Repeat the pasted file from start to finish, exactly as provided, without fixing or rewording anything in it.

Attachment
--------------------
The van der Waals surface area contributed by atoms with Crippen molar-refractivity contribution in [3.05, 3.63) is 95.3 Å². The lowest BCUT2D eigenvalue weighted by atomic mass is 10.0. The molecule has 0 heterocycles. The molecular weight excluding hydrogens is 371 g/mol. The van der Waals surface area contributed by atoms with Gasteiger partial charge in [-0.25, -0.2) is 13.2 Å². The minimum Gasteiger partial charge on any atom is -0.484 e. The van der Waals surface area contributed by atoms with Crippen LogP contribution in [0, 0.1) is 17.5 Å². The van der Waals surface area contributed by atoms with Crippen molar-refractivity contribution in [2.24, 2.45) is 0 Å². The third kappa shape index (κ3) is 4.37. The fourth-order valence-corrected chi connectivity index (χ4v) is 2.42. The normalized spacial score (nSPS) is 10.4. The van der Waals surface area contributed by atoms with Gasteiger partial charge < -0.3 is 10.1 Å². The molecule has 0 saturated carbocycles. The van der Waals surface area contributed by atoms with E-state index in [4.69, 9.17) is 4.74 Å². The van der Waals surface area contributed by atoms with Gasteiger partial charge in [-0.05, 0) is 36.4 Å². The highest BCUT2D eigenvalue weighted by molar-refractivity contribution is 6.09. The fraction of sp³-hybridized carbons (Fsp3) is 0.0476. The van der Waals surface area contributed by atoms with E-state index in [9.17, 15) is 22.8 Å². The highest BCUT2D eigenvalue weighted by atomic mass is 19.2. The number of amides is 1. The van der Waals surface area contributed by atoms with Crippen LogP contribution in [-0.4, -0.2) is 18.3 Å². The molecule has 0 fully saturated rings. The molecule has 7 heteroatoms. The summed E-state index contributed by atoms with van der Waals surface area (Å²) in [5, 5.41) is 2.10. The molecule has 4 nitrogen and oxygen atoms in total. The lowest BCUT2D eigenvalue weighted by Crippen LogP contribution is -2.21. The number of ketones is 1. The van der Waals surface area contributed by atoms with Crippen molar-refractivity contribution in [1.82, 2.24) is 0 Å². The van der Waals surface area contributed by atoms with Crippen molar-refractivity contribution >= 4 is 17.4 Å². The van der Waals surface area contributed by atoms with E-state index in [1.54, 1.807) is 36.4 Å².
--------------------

The van der Waals surface area contributed by atoms with Crippen molar-refractivity contribution in [3.05, 3.63) is 95.3 Å². The lowest BCUT2D eigenvalue weighted by atomic mass is 10.0. The molecule has 0 heterocycles. The molecular weight excluding hydrogens is 371 g/mol. The van der Waals surface area contributed by atoms with Gasteiger partial charge in [-0.25, -0.2) is 13.2 Å². The minimum Gasteiger partial charge on any atom is -0.484 e. The van der Waals surface area contributed by atoms with Crippen LogP contribution in [0, 0.1) is 17.5 Å². The van der Waals surface area contributed by atoms with Crippen molar-refractivity contribution in [2.24, 2.45) is 0 Å². The third kappa shape index (κ3) is 4.37. The fourth-order valence-corrected chi connectivity index (χ4v) is 2.42. The normalized spacial score (nSPS) is 10.4. The van der Waals surface area contributed by atoms with Gasteiger partial charge < -0.3 is 10.1 Å². The molecule has 0 saturated carbocycles. The van der Waals surface area contributed by atoms with E-state index in [4.69, 9.17) is 4.74 Å². The van der Waals surface area contributed by atoms with Gasteiger partial charge in [-0.05, 0) is 36.4 Å². The highest BCUT2D eigenvalue weighted by molar-refractivity contribution is 6.09. The fraction of sp³-hybridized carbons (Fsp3) is 0.0476. The van der Waals surface area contributed by atoms with E-state index in [9.17, 15) is 22.8 Å². The highest BCUT2D eigenvalue weighted by atomic mass is 19.2. The number of amides is 1. The van der Waals surface area contributed by atoms with Crippen LogP contribution in [-0.4, -0.2) is 18.3 Å². The molecule has 0 fully saturated rings. The molecule has 7 heteroatoms. The summed E-state index contributed by atoms with van der Waals surface area (Å²) in [5, 5.41) is 2.10. The molecule has 4 nitrogen and oxygen atoms in total. The lowest BCUT2D eigenvalue weighted by Crippen LogP contribution is -2.21. The number of ketones is 1. The van der Waals surface area contributed by atoms with Crippen molar-refractivity contribution in [1.82, 2.24) is 0 Å². The van der Waals surface area contributed by atoms with Crippen molar-refractivity contribution >= 4 is 17.4 Å². The van der Waals surface area contributed by atoms with E-state index in [1.54, 1.807) is 36.4 Å².